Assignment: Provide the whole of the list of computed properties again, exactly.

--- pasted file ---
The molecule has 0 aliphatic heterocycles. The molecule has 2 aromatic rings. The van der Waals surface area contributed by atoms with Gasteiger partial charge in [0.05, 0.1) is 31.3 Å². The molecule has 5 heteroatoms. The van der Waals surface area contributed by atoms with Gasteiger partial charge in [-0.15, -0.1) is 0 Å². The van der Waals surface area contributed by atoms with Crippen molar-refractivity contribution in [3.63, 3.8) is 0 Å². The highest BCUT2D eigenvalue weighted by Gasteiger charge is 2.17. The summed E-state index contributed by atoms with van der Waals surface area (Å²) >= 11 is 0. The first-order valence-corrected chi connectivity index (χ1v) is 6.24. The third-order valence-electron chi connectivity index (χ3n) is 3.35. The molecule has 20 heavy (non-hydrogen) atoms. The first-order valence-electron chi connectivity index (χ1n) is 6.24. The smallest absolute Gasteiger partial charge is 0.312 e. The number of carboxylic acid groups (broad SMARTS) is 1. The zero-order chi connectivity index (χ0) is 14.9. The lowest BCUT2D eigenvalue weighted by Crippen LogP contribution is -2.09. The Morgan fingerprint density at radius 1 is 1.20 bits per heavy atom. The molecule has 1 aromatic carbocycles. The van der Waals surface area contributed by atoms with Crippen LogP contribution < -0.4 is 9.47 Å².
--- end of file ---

The molecule has 0 aliphatic heterocycles. The molecule has 2 aromatic rings. The van der Waals surface area contributed by atoms with Gasteiger partial charge in [0.05, 0.1) is 31.3 Å². The molecule has 5 heteroatoms. The van der Waals surface area contributed by atoms with Gasteiger partial charge in [-0.15, -0.1) is 0 Å². The van der Waals surface area contributed by atoms with Crippen molar-refractivity contribution in [3.63, 3.8) is 0 Å². The highest BCUT2D eigenvalue weighted by Gasteiger charge is 2.17. The summed E-state index contributed by atoms with van der Waals surface area (Å²) >= 11 is 0. The first-order valence-corrected chi connectivity index (χ1v) is 6.24. The third-order valence-electron chi connectivity index (χ3n) is 3.35. The molecule has 20 heavy (non-hydrogen) atoms. The first-order valence-electron chi connectivity index (χ1n) is 6.24. The smallest absolute Gasteiger partial charge is 0.312 e. The number of carboxylic acid groups (broad SMARTS) is 1. The zero-order chi connectivity index (χ0) is 14.9. The lowest BCUT2D eigenvalue weighted by Crippen LogP contribution is -2.09. The Morgan fingerprint density at radius 1 is 1.20 bits per heavy atom. The molecule has 1 aromatic carbocycles. The van der Waals surface area contributed by atoms with Crippen LogP contribution < -0.4 is 9.47 Å².